A “first contact meeting” to “know the project first hand”. This is how sources from the Ministry of Education and Culture define the meeting held this Monday by the Minister Raquel Tamarit and Javier Parra, general secretary of the Communist Party of the Valencian Country (PCPV) who intends to give the unpublished mural by Josep Renau to the Generalitat Valenciana for free which has been carried out following the original design of the artist. “Possible options will be studied and assessed,” add the same sources. The meeting, cordial after the counselor’s apology on Twitter for having assured that Parra had not contacted his department despite the fact that the communist leader had sent him an email, has not specified anything. Neither dates nor possible locations. Both parties have agreed to meet again in September.
The artist Marta Hofmann: “I am amazed that Valencia is not proud of having a beautiful mural by Josep Renau”
Javier Parra has delivered a letter to the head of the regional department of Culture in which he launches the offer of the “free transfer” of Renau’s posthumous work so that it can be exhibited to the public in the artist’s hometown and in other municipalities Valencians who have shown interest in exhibiting it, in addition to the public institutions of Madrid and Barcelona who negotiate with the author to exhibit the piece, seven meters high and made up of 15 wooden boards.
“The work has been carried out in a workshop in the Ciudad Fallera of Valencia for two years without any type of subsidy or public aid, although it has been possible thanks to the collaboration of the Renau Foundation, which has facilitated access to the archive where it is preserved. all the documentation of the project, and to Marta Hofmann, a disciple of Renau, with whom he has had permanent contact during the development of the work”, reads the letter.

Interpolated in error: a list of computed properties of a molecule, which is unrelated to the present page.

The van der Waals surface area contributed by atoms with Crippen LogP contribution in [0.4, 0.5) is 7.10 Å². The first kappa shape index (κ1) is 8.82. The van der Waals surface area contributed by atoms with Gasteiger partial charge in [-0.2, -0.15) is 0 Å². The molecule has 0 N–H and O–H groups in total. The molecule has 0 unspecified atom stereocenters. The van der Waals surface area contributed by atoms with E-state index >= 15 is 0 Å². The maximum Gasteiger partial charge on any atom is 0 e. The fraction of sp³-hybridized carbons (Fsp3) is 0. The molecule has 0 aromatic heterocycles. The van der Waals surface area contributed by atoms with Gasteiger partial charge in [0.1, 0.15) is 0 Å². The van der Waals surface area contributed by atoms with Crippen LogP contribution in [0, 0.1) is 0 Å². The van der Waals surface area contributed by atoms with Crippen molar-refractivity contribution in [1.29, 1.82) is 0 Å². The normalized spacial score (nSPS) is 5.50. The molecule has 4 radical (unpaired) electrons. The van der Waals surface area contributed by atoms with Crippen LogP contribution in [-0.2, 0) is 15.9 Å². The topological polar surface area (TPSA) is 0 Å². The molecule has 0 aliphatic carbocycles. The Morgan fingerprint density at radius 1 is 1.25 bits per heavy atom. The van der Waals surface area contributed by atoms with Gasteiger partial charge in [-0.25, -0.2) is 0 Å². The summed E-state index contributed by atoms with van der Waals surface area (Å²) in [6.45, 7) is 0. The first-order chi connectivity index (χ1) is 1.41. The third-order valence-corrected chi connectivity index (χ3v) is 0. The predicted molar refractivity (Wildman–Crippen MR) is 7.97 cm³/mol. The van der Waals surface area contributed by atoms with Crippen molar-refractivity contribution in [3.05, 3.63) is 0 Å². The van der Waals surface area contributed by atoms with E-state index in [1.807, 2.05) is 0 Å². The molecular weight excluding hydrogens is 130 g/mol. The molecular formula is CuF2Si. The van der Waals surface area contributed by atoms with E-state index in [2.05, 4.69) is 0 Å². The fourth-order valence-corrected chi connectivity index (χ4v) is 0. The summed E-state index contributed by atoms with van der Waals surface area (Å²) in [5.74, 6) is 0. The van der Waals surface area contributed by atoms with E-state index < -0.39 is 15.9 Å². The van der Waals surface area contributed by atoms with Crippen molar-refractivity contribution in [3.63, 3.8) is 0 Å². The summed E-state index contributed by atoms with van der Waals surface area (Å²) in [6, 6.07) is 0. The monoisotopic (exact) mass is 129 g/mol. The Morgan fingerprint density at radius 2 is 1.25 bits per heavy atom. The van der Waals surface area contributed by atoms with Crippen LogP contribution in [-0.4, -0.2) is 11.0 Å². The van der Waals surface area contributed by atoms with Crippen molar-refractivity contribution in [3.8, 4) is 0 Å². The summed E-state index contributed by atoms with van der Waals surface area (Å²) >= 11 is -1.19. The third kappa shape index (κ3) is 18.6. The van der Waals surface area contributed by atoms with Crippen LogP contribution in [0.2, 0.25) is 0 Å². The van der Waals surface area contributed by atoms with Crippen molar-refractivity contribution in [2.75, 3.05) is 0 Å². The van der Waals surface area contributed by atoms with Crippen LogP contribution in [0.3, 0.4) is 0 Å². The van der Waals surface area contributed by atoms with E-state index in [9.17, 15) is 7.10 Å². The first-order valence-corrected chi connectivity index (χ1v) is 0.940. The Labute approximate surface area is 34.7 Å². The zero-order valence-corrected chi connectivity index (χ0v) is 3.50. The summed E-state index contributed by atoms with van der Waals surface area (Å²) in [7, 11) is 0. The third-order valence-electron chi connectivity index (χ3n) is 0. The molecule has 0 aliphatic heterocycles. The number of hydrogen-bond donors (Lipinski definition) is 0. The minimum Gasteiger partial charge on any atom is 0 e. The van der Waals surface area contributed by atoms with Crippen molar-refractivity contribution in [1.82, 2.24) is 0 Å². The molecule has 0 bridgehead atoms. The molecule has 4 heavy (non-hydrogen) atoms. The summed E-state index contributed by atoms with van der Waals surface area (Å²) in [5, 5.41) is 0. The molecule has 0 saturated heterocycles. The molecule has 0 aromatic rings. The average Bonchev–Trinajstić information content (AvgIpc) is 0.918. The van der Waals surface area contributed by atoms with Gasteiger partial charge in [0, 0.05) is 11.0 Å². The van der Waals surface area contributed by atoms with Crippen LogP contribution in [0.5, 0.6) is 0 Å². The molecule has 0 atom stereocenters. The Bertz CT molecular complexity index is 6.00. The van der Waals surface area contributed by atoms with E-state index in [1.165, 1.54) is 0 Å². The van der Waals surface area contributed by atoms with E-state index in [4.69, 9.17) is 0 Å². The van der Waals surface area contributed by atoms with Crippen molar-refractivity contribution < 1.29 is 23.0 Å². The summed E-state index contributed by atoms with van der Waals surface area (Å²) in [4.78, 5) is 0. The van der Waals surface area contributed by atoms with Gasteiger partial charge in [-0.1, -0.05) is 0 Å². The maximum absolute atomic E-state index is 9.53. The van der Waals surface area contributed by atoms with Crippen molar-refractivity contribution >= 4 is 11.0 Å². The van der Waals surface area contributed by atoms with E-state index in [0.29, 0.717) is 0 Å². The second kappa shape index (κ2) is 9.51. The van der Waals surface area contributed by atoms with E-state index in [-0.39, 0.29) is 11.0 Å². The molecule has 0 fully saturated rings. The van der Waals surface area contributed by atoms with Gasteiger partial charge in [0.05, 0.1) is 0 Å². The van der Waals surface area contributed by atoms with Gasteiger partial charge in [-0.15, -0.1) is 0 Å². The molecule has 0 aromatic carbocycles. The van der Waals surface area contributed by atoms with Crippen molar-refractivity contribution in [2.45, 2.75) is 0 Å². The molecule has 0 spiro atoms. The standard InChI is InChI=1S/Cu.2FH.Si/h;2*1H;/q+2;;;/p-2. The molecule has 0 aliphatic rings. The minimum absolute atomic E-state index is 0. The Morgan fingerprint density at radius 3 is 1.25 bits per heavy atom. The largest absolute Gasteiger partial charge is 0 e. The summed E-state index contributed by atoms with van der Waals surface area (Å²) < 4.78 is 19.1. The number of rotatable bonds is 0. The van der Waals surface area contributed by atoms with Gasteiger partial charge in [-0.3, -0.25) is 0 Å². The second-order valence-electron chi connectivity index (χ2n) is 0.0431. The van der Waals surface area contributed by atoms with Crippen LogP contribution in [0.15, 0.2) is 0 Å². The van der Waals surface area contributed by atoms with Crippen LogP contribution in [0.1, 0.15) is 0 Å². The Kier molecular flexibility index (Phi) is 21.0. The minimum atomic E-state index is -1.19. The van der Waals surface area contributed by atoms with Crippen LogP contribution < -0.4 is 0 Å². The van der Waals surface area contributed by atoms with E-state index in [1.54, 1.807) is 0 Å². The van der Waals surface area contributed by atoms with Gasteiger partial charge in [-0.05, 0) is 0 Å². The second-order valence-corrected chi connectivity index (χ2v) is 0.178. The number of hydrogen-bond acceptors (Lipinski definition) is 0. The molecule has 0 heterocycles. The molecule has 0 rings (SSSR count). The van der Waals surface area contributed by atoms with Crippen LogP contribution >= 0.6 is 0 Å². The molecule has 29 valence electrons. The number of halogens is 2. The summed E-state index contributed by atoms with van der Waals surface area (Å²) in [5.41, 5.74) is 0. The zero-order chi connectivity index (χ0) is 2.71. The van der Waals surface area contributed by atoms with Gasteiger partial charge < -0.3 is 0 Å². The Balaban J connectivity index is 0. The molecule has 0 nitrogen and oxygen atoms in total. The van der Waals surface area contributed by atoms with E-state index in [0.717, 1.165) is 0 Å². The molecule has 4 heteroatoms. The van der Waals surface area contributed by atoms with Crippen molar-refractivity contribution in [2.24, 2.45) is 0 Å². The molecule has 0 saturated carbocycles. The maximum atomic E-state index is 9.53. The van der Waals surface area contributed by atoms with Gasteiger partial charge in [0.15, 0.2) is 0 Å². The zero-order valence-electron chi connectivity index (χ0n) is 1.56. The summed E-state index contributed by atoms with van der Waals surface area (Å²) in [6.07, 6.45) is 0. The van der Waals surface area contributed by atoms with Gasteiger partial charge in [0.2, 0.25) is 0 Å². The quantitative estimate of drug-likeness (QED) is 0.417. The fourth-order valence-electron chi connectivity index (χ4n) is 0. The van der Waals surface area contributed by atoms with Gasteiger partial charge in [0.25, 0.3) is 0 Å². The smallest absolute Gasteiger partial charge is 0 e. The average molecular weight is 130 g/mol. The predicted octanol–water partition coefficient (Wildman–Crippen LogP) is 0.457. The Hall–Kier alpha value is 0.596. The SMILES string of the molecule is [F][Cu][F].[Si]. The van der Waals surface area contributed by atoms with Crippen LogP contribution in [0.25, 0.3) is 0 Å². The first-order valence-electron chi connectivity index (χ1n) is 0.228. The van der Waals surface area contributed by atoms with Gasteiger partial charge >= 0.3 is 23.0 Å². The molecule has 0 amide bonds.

Precisely the artist Marta Hofmann showed her indignation in an interview with this newspaper due to the initial disinterest of the Valencian public institutions. “I am amazed that Valencia is not proud of having a beautiful mural by Josep Renau”, lamented the disciple of the renowned Valencian artist, in whose Berlin workshop she worked for more than a decade.
Javier Parra has framed the possible transfer of the posthumous work on the 40th anniversary of Renau’s death this October. Parra intends to “contribute to highlighting the work and figure of one of the most important artists of the 20th century and to do so in his hometown and in his land.” In addition, the political and artistic disciple of the poster artist regrets that “there is still much to be done to recognize Renau’s contribution to the history of art and culture.”
The communist leader recalls that there is no space in Valencia where Renau’s work can be seen “permanently”. “It is only a matter of will to be able to make this possible and this work serves as an example”, adds the writing in reference to the mural entitled The future worker of communism, commissioned from the artist in 1969 by the authorities of the German Democratic Republic (GDR) and later rejected. It was “one of his favorite jobs”, recalled the illustrator Marta Hofmann.
Thus, the author of the unpublished mural intends that the exhibition of the piece serve to promote the collaboration of public institutions and the Renau Foundation and “to value the figure of the brilliant Valencian artist.” In addition, Parra has taken advantage of the meeting to review “the difficulties in which thousands of artists and creators find themselves in the Valencian Country”. “The realization of this project is an example of it,” the letter emphasizes.
The lack of enthusiasm of the Valencian institutions with the unpublished mural contrasts with top-level cultural centers in Madrid and Barcelona that were quickly interested in exhibiting the piece despite the fact that Javier Parra’s initial intention was always for the mural to remain in Valencia, the city where Josep Renau was born in 1907. The mural, originally intended to decorate an electronics industry building in the Berlin district of Wuhlheide, is part of Renau’s work during the second stage of his exile in East Berlin, where he died in 1982.
The artist, one of the greatest exponents of the communist intelligentsia and the main architect of the evacuation of the Spanish art treasure from Franco’s bombing during the Civil War, left his legacy, guarded at the Valencian Institute of Modern Art (IVAM), to a foundation that bears his name. His disciple Javier Parra also expresses his desire that the posthumous work remain in Valencia. “I want to record my wish that at some point in the future the work could have a definitive location in a public space if any institution was interested and the space was adequate,” says the letter that has been delivered to the Minister Raquel Tamarit, of commitments. “In this case, Valencia would be the priority,” she adds.